Today is the first installment of Blogging Building Blocks! I'm delighted to be working with the incredibly lovely and talented Chaitra, from PinkPot, on this four part series. Each week Chaitra and I will be sharing tips on the fundamental elements of blogging. First up is blog design. I've got you covered with 5 steps to creating a blog design.

1. Create a rough design concept

First and foremost, I think it's really useful to envision a concept of roughly what you'd like your blog to look like. Are you a minimalist or slightly more eclectic? Do you want your blog to be vibrantly coloured or monochromatic? Do you want it to look bold or light and airy? What do you naturally gravitate toward?

When making this decision, I find it helps to try to think about your photography style. What colour palette is likely to be a recurring theme in your photos? Again, do you like minimalism in your photos? I've noticed that the most appealing blogs tend to correlate their photography style to their blog design nicely.

Once you've established the feel that appeals to you, then it's easier to start in on the details.

2. Find what fits the design concept and works well together

· Pick a colour palette that works to support your design concept:
While there's certainly no right or wrong here, it should be noted that the simpler the palette, the easier it'll be to avoid clashing with your photography. Additionally, make sure your colour palette is easy to see (testing it on a variety of monitors will give you the clearest idea of how it holds up).

· Find fonts that work well together:
Another thing to consider is how your fonts work with each other. Think about if your post titles, your sidebar titles and your post text really make sense together and, again, make sense with the overall design concept.

· Make sure your header fits with the theme:
The header of your blog makes a big first impression and can tie everything together. So it's worth spending some time making sure it looks professional. Drawing on the previous two points, try to pick a font and a colour palette that correlates with what you've got recurring throughout the blog. For example, while a colourful floral, cursive header would be beautiful, it likely wouldn't fit with an ultra clean, monochromatic design.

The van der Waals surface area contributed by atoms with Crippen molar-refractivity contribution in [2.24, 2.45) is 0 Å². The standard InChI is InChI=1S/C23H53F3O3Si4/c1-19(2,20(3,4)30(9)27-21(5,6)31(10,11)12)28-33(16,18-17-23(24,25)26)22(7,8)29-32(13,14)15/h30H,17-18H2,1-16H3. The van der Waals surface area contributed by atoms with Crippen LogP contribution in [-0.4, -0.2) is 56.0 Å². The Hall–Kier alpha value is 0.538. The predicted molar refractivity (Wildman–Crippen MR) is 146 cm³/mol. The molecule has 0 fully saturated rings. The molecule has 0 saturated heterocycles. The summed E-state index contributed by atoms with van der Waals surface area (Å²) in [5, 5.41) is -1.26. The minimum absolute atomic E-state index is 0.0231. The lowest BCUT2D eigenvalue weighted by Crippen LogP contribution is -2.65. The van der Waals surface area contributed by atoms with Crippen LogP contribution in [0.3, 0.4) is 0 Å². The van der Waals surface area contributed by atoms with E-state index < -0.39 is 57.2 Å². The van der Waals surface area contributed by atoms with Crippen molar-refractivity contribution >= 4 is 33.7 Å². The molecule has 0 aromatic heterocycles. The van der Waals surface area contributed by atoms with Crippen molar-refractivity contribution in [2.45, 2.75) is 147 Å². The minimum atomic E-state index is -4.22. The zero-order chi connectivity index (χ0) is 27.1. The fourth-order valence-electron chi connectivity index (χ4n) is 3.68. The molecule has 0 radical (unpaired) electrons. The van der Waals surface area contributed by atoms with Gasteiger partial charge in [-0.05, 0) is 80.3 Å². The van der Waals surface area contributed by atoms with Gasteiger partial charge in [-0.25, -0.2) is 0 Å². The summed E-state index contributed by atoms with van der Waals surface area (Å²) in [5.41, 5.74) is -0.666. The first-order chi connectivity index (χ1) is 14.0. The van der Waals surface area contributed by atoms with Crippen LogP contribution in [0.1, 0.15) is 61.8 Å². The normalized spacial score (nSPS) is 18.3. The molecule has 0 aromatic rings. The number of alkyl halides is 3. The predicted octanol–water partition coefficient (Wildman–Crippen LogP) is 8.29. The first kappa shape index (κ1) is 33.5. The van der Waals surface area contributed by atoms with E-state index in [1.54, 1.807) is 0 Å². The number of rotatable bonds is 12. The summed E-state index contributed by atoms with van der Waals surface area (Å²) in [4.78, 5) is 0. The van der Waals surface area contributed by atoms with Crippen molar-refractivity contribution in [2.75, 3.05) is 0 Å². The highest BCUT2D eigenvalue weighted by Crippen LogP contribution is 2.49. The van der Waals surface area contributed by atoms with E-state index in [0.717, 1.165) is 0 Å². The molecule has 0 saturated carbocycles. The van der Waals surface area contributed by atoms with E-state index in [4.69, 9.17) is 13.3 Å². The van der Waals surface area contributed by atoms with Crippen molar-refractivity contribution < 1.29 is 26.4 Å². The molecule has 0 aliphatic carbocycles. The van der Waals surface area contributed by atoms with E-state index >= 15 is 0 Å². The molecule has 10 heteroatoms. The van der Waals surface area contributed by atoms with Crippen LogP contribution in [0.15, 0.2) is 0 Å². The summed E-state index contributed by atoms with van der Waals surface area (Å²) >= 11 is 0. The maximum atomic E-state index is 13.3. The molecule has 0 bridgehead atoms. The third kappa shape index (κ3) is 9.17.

3. Make your style lines flow

· Create consistent alignment:
Creating clean lines in your blog will make it appear a lot more organized and easy for the reader to follow. Paying attention to details, such as widgets aligning with each other and text aligning exactly with photos makes all the difference. Additionally, justifying your text can give your blog an instant polished look.

· Create consistent image widths:
I find a blog always has a much nicer flow when its images are a consistent width. It just makes it easy for the eye to scan down the page with no interruption. I've got a super simple tip on how to set consistent image widths on my Designing A Blog: 10 Tips I Wish I'd Known post.

4. Create a clean space

· Consider a white background:
In order to make the most of your design elements, I think it's important to have a clean area to showcase them in. Albeit, not everybody has to have a white background, but the advantage is that it provides a clean (there's that word again), modern look that you're not likely to get tired of looking at. White works with any colour palette and allows your photography to pop nicely against it.

· Leave areas of white space/large margins:
White space is equally as important as any other design element. You may have the most beautiful details, but if they're all jammed together it's harder to appreciate them. There needs to be space both for your eye to rest and for those elements to stand out. Expanding the margins between your widgets and between your posts is a good way to create that white space.

· Select a profile picture that looks clean and professional: